IBM has announced the launch of â€œTrust and Transparency,â€ a new tool to detect bias by artificial intelligenceOpens a new window systems as fears grow that the new technology is making unaccountable decisions that discriminate against certain social groups.
AI technology is termed a â€œblack boxâ€ of inputs and outputs, as even AI developers do not fully understand how all decisions are reached. Data is fed into the system and machine learning algorithms use mathematics to work out the optimal result. Without knowing how that decision was made, there is a creeping fear that it could produce biased results.
IBM’s cloud-based software attempts to explain how AI decisions are made and to detect any bias in their process. The service, which is also being offered as an open source tool, also offers suggestions to correct any bias it encounters.
Tech Giants Guilty of Bias and Error
Several cases of algorithmic and AI discrimination have come to light over the years. Twitter recently acknowledged that its algorithms had not always been impartialOpens a new window in surfacing tweets from political accounts, admitting that 600,000 accounts had been unfairly filtered.
The algorithm looked at the behavior of an account’s followers in deciding whether to highlight tweets or downgrade them, an automation the company says has now been corrected. In 2015, Google’s Photos app erroneously labeled a black couple as â€œgorillasâ€Opens a new window when automatically tagging pictures with its AI software. The app had also previously confused species, with pictures of dogs tagged as horses.
Police in the UK use AI to determine whether suspects are habitual criminals who should be denied bail and kept locked up. The service employs an algorithm via data including postcodes and previous offending behavior that has been flagged as potentially deepening institutional bias against certain types of people.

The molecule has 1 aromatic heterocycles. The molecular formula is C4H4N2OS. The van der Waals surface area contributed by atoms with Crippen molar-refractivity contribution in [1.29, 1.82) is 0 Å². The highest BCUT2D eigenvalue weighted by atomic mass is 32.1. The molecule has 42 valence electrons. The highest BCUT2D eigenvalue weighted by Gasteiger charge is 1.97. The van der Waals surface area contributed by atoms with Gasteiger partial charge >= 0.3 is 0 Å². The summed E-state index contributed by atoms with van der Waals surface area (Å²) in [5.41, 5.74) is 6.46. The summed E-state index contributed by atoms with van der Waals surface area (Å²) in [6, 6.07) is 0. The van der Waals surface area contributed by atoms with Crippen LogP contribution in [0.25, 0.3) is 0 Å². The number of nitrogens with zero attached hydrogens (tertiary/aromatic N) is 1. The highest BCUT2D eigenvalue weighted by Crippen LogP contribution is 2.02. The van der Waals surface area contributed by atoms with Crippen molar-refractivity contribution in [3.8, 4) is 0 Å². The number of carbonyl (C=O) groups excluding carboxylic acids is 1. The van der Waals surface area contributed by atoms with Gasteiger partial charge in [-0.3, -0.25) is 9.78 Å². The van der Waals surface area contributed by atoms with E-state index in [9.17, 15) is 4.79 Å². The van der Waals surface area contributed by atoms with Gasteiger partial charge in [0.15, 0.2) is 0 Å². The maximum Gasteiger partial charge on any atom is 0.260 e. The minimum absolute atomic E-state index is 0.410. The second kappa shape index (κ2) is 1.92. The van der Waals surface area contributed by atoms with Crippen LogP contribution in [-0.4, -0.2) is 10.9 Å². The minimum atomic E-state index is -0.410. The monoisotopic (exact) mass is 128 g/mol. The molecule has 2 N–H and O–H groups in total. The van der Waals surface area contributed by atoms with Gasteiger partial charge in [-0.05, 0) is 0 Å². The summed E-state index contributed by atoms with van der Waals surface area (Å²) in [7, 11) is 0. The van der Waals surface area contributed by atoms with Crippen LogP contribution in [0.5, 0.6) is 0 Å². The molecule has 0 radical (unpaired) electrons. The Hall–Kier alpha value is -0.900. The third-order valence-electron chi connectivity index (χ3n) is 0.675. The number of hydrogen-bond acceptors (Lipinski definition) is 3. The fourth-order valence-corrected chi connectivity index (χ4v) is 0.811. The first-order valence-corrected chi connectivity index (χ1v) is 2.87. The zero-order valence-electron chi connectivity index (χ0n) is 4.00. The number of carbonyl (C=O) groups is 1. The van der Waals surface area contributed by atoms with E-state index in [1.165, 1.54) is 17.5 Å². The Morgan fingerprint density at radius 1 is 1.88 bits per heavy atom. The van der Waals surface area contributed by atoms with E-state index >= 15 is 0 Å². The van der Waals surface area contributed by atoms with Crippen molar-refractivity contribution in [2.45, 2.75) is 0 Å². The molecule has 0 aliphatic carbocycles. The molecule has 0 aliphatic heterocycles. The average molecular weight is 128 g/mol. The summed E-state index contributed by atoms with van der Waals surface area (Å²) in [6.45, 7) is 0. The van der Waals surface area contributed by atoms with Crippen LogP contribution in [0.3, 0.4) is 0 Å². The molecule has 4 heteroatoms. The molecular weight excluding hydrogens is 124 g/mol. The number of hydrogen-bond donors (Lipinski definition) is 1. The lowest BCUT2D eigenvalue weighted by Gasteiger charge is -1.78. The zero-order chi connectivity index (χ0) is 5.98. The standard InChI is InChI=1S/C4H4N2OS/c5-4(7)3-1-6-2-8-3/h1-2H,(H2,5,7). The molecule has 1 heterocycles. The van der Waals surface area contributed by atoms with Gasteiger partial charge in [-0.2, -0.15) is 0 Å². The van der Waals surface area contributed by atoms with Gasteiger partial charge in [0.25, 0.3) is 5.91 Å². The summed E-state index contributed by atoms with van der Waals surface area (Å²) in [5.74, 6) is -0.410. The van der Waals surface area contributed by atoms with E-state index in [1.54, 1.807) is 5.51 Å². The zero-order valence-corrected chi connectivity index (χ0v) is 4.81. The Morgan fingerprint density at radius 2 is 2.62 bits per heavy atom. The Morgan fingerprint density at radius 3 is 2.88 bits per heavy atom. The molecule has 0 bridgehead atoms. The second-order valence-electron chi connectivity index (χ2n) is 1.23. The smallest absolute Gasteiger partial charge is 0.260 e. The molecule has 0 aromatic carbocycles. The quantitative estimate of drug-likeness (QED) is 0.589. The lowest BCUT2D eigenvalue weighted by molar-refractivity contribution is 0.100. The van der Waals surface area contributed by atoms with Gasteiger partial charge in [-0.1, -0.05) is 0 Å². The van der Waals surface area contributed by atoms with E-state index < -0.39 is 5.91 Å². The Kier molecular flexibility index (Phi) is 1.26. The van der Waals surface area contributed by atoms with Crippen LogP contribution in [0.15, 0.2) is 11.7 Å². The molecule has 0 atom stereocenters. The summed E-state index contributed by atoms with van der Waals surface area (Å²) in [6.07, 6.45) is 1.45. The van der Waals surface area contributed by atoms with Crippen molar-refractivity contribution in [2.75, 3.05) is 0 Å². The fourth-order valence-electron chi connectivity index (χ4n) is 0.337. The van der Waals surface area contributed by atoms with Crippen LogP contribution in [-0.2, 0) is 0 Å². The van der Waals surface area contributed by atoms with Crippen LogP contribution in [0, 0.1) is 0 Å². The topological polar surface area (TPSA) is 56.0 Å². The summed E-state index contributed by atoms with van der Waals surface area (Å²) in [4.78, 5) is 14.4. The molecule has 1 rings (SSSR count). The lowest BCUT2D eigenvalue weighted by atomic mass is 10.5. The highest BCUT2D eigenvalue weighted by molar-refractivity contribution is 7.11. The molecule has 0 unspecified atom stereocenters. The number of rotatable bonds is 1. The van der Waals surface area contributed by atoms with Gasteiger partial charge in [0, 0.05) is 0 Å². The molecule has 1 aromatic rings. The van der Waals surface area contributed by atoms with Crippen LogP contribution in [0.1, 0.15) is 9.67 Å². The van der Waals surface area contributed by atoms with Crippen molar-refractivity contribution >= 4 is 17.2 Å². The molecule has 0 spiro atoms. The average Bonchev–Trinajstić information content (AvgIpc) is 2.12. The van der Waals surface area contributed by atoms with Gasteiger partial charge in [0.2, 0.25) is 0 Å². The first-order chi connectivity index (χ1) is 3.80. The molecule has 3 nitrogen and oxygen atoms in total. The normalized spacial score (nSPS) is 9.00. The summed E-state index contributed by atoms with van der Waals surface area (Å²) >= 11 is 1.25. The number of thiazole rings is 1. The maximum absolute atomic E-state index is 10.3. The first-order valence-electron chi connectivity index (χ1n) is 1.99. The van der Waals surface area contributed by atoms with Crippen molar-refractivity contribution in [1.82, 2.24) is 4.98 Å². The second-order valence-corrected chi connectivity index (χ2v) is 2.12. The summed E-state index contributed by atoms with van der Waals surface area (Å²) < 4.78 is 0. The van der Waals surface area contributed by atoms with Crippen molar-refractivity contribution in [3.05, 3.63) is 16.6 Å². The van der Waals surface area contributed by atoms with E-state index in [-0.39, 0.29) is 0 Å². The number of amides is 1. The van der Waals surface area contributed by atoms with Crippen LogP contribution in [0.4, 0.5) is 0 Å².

One source of AI bias could be the training data used. A job-hiring algorithm may be trained to seek out people who resemble previously successful candidates. But if the hiring system was already biased, the AI could inherit the bias towards white, male and middle class candidates.
So is AI simply automating the status quo? Evidence of reinforcing bias not only gives AI a bad name â€“ such decisions can leave institutions and companies open to damaging legal action. Research by IBM among 5,000 business executives found that 82% of businesses are considering implementing AI to generate revenue, but 60% fear that AI could create liability issues.
How would IBM’s System Help?
The company cites the example of the data bias checker discovering bias against black people in a home loan data set. The analysis might find that the source of the bias was specifically against black women of a certain age.
A data scientist could then use the finding to add more data into that element of the data set to overcome the bias. IBM says its tool not only detects bias in the training data used for the AI but can also detect bias in the decision-making algorithm.
The system could offer businesses some protection against claims of negligence in discrimination cases. If they implemented a detection tool, it would show that steps had been taken to try to avoid bias in the data.
The service also allows users to examine the lineage and provenance of AI platforms and how they are created, an aspect ever more important as legislation demands increasing transparency from AI. The European Union GDPR rules give citizens the right to demand an explanation of how AI makes a decision about them and to appeal against decisions made with no human involvement.
Machine Learning Watchdog
Tech giants are taking this issue seriously: Microsoft and Facebook both are working on bias-detection tools, and Google recently launched a â€œWhat-ifâ€ tool to help users see how machine learning systems are working.
Of course, human decisions are subject to bias, whether in job selection, offering loans or classifying people. AI promises that it offers an opportunity for automating away such human discrimination. But if biased data is fed into the black box, it should be no surprise that biased outcomes are produced. The new breed of bias-detection tools should help reduce the chance of discriminatory decision-making.
The performance and effectiveness of these tools will be closely watched. Otherwise businesses will feel the risks to reputation and legal liability of getting trapped in a software discrimination battle.